Cameron hit by Tory backlash on environment
of his own party who say they have doubts about the Conservatives’ stance on global
is “destined to collapse”. He criticises “the fixation of the green movement with setting ever tougher targets, in the face of failure to meet earlier promises”. He adds: “The ferocious determination
to impose hair-shirt policies on the public – taxes on holiday flights, or covering our beautiful countryside with wind turbines that look like props
from War of the Worlds – is bound to cause a reaction in any democratic country.”
it has “probably” been caused by human activity. But he is worried about the economic
cost of meeting emissions targets. He wants other voices to be heard in the debate
and a “middle way” found instead of the name-calling between “deniers and liars”
on each side.
to see emerge from those discussions is an effective, binding and fair deal to
cut carbon emissions that includes all major economies.”
that while he believed the climate was changing the effects were being overstated.
its effects tend to be exaggerated.”
is just not going to happen. The interests of the industrialising countries [such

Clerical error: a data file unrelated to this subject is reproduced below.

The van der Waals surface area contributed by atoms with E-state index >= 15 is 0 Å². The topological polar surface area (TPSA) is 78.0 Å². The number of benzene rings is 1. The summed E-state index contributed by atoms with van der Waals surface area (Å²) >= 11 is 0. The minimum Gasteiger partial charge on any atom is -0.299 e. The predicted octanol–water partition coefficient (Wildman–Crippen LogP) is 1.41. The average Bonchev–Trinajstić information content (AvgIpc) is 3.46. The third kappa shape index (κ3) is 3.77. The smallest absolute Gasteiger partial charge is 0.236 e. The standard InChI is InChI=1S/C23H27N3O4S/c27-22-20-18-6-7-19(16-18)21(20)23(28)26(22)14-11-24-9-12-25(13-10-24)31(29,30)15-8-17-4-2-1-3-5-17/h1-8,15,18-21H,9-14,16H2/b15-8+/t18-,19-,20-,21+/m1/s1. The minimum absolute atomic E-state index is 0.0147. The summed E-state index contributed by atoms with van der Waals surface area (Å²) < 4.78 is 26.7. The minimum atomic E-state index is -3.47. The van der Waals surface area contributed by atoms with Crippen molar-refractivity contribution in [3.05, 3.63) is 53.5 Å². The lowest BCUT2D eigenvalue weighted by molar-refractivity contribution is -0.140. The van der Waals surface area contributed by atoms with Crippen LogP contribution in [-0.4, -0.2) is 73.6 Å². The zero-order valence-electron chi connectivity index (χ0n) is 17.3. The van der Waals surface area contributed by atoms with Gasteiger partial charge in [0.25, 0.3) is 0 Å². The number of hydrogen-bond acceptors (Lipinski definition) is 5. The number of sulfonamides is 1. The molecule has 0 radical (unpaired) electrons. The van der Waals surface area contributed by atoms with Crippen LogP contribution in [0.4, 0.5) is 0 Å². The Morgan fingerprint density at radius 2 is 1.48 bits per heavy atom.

as China and India] differ so greatly from the already-industrialised countries.”
John Maples, the deputy Tory chairman, told the Commons last year that he no longer accepted
the consensus on the issue. “I do not believe that the science is anything like
as settled as the proponents of the [Climate Change] Bill are making out,” he
said. He declined to comment yesterday.
and warned that a Tory government would harm the economy if it took unilateral
action to cut emissions.
on the impact on the economy, rather than this charge towards trying to be trendy
and to please the environmental lobby. Everyone has gone completely mad on this.
who says ‘hang on a minute’ is completely decried and treated like a Holocaust
denier,” he said.
why the climate is changing and the best ways of tackling it. It is a good idea
to reduce carbon emissions, but I would not want to see the whole economy destroyed
in the process. There is a balance to be struck.”
law. But five Tory MPs voted against the measure last year – Mr Lilley, Philip Davies, Andrew Tyrie, Ann Widdecombe and Christopher Chope. Only about 40 of the 193 Tory MPs actively supported, and many abstained.
Party managers were accused of imposing a low priority one-line whip to prevent
a backbench rebellion that would have highlighted Tory divisions.
cent cut in emissions by 2050 – the official Tory policy.
faith entirely and taken up the new religion of climate change alarmism instead”.
split, insisted the party’s sceptics held “a minority view”, and saw no evidence
that their numbers were growing. “On policy, there is an increasingly strong consensus
on what needs to be done,” he said.
personal commitment to green issues, saying that would drive the party’s policy.
They said all parties had climate change sceptics in their ranks.
of the sceptics in the face of what he described as “overwhelming” evidence
(see link to article ).